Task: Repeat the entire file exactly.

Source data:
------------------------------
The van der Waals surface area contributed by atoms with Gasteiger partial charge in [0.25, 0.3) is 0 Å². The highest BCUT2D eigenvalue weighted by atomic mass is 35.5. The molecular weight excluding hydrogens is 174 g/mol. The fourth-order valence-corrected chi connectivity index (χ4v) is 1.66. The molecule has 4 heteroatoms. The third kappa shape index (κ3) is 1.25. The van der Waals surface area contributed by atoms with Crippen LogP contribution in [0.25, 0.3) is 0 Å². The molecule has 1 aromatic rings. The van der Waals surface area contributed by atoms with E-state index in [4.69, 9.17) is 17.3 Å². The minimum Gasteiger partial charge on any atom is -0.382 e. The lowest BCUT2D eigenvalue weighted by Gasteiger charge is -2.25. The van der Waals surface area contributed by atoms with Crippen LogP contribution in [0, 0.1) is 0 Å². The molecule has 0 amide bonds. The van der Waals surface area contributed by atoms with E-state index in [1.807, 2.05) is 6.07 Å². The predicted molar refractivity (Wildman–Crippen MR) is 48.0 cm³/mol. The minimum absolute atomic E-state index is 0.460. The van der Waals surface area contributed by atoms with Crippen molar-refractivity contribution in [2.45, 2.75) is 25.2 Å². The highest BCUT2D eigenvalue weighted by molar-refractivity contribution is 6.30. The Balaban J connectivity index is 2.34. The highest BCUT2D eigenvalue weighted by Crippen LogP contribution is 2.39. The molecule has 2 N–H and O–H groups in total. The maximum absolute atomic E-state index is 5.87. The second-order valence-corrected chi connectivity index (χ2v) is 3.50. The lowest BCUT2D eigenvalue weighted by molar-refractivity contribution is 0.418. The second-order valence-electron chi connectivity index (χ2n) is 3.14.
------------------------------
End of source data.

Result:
The van der Waals surface area contributed by atoms with Gasteiger partial charge in [0.25, 0.3) is 0 Å². The highest BCUT2D eigenvalue weighted by atomic mass is 35.5. The molecular weight excluding hydrogens is 174 g/mol. The fourth-order valence-corrected chi connectivity index (χ4v) is 1.66. The molecule has 4 heteroatoms. The third kappa shape index (κ3) is 1.25. The van der Waals surface area contributed by atoms with Crippen LogP contribution in [0.25, 0.3) is 0 Å². The molecule has 1 aromatic rings. The van der Waals surface area contributed by atoms with E-state index in [4.69, 9.17) is 17.3 Å². The minimum Gasteiger partial charge on any atom is -0.382 e. The lowest BCUT2D eigenvalue weighted by Gasteiger charge is -2.25. The van der Waals surface area contributed by atoms with Crippen LogP contribution in [0, 0.1) is 0 Å². The molecule has 0 amide bonds. The van der Waals surface area contributed by atoms with E-state index in [1.807, 2.05) is 6.07 Å². The predicted molar refractivity (Wildman–Crippen MR) is 48.0 cm³/mol. The minimum absolute atomic E-state index is 0.460. The van der Waals surface area contributed by atoms with Crippen molar-refractivity contribution in [2.45, 2.75) is 25.2 Å². The highest BCUT2D eigenvalue weighted by molar-refractivity contribution is 6.30. The Balaban J connectivity index is 2.34. The highest BCUT2D eigenvalue weighted by Crippen LogP contribution is 2.39. The molecule has 2 N–H and O–H groups in total. The maximum absolute atomic E-state index is 5.87. The second-order valence-corrected chi connectivity index (χ2v) is 3.50. The lowest BCUT2D eigenvalue weighted by molar-refractivity contribution is 0.418. The second-order valence-electron chi connectivity index (χ2n) is 3.14.